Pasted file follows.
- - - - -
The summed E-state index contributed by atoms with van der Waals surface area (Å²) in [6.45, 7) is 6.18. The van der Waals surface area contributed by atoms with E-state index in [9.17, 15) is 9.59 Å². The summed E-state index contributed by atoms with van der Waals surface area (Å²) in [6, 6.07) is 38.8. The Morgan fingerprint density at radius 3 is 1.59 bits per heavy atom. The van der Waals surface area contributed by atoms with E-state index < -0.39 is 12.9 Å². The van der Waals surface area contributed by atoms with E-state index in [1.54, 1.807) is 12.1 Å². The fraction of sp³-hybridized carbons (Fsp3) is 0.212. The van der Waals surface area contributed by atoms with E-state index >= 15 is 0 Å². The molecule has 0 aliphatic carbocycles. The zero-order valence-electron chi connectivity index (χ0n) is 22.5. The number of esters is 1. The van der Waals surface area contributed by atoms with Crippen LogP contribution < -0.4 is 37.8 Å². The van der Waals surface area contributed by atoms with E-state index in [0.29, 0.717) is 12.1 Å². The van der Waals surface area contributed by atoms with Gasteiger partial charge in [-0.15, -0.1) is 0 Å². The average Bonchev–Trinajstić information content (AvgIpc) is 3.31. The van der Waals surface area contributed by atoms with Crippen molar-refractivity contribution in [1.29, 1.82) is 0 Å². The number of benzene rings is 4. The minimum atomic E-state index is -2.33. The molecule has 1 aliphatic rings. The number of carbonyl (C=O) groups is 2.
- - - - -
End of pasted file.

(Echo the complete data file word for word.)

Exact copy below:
The summed E-state index contributed by atoms with van der Waals surface area (Å²) in [6.45, 7) is 6.18. The van der Waals surface area contributed by atoms with E-state index in [9.17, 15) is 9.59 Å². The summed E-state index contributed by atoms with van der Waals surface area (Å²) in [6, 6.07) is 38.8. The Morgan fingerprint density at radius 3 is 1.59 bits per heavy atom. The van der Waals surface area contributed by atoms with E-state index < -0.39 is 12.9 Å². The van der Waals surface area contributed by atoms with E-state index in [1.54, 1.807) is 12.1 Å². The fraction of sp³-hybridized carbons (Fsp3) is 0.212. The van der Waals surface area contributed by atoms with E-state index >= 15 is 0 Å². The molecule has 0 aliphatic carbocycles. The zero-order valence-electron chi connectivity index (χ0n) is 22.5. The number of esters is 1. The van der Waals surface area contributed by atoms with Crippen LogP contribution < -0.4 is 37.8 Å². The van der Waals surface area contributed by atoms with E-state index in [0.29, 0.717) is 12.1 Å². The van der Waals surface area contributed by atoms with Gasteiger partial charge in [-0.15, -0.1) is 0 Å². The average Bonchev–Trinajstić information content (AvgIpc) is 3.31. The van der Waals surface area contributed by atoms with Crippen molar-refractivity contribution in [1.29, 1.82) is 0 Å². The number of benzene rings is 4. The minimum atomic E-state index is -2.33. The molecule has 1 aliphatic rings. The number of carbonyl (C=O) groups is 2.